Jen Faigel is finding out just how tough it can be to control your destiny if you need industrial space in Boston.
Faigel runs CommonWealth Kitchen, a beloved incubator that has helped hatch more than 50 food startups in the past five years. It also doubles as a food manufacturer for some of the city’s biggest institutions. But the nonprofit is a tenant in its Dorchester property, a converted meatpacking plant known as the Pearl building. And the rent was due to rise by nearly 25 percent this month.
The existing rent of $28 per square foot — about $400,000 a year — has been rough enough for a nonprofit on a $2.4 million budget. Faigel is negotiating a short-term freeze, to buy her time. But she sees only two viable long-term options: acquiring the site and expanding the building to accommodate future growth, or moving to a new place.
The first option isn’t a sure thing, although city officials are helping referee talks between CommonWealth Kitchen and the site’s majority owner, the Dorchester Bay Economic Development Corp.
The second option? Well, Faigel had no idea how difficult that would turn out to be.
Industrial land disappears every year in Boston, and the competition gets fiercer for what remains. Faigel is considering joining forces with City Fresh Foods, a business that provides healthy meals to local schools. Even with a partner, making the numbers work can be a challenge within the city borders. Affordable properties still can be found in places such as Woburn or Brockton. But many of CommonWealth Kitchen’s food startups, including truck operators that peddle downtown, need to be in Boston — and many of the 100-plus people who work there also live nearby.
CommonWealth Kitchen’s story is playing out time and again across the city, according to Greg Klemmer, a broker with Colliers who specializes in industrial deals. Everyone, Klemmer says, seems to be fighting for the same kind of space. The intense demand has roughly doubled the value of industrial land in and around the city during the past three years, he says. In many cases, values have gone much higher.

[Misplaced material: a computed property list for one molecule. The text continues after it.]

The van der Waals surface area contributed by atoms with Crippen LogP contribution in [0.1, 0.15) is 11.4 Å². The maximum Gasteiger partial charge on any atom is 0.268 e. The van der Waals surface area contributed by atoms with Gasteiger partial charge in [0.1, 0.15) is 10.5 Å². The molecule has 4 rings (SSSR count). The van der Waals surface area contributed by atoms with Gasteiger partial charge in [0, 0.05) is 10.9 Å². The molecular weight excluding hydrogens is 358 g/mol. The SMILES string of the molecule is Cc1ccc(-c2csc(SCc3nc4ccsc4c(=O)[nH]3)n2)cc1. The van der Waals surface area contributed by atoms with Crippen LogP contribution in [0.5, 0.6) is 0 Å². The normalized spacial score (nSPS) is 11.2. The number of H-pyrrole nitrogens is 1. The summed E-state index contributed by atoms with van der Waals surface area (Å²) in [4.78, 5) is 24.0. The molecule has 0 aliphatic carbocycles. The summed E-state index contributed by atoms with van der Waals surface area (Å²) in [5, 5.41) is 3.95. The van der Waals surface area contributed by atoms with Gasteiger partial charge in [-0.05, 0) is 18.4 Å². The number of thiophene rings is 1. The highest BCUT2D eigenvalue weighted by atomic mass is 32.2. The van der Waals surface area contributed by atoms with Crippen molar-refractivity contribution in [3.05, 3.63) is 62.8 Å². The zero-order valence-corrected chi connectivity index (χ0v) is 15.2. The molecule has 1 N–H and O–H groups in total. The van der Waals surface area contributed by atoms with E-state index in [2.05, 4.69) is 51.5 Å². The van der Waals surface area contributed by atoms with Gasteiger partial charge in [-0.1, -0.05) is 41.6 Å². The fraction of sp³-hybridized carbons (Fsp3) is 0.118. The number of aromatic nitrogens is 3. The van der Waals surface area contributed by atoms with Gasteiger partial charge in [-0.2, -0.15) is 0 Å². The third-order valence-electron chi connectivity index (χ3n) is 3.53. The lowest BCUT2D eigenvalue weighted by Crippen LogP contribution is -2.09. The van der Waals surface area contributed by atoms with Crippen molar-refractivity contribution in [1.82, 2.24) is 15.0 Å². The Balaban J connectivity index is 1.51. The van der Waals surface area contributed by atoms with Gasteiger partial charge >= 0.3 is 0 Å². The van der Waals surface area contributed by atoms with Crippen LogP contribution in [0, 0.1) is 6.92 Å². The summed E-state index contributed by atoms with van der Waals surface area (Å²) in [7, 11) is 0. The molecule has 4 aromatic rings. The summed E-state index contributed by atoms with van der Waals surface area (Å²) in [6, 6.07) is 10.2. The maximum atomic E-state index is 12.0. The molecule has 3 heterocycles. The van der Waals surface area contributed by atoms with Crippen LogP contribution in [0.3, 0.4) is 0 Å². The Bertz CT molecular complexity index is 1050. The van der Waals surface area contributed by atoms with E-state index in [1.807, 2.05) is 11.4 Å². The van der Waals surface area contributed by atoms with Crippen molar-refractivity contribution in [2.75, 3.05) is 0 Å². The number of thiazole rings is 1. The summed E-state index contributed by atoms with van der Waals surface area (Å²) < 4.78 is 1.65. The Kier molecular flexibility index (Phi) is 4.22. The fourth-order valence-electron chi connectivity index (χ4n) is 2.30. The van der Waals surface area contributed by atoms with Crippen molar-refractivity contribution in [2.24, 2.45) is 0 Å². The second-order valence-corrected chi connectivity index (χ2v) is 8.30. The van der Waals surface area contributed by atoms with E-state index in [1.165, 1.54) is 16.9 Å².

The biggest transformations can be seen in former industrial areas in the South End and South Boston — thanks in part to market forces and the rezoning efforts that helped them along. Block by block, warehouses are being replaced by apartment buildings.
The old Boston Herald plant is now a Whole Foods and luxury housing. The Abbey Group is converting the Flower Exchange site to a $1 billion office and lab complex; many of the flower vendors have moved to Chelsea. Gillette is staying put, but developers are starting to nibble away pieces of its Southie manufacturing campus.
Then there are the Widett Circle food wholesalers. They seem close to selling their nearly 20 acres, hard by the Southeast Expressway. The site became a potential pot of gold after it was picked for the central stadium in Boston’s failed Olympics bid. Developers came knocking. But the food processors have struggled to find a new home within the city. It’s possible that some, or all, may need to leave. That means up to 800 jobs could go with them.
Sure, Boston stands to gain when new apartments, offices, and labs sprout out of shabby old industrial properties: more workers to feed the tech economy, maybe, or more taxes for the city’s coffers. But Boston loses something important, too.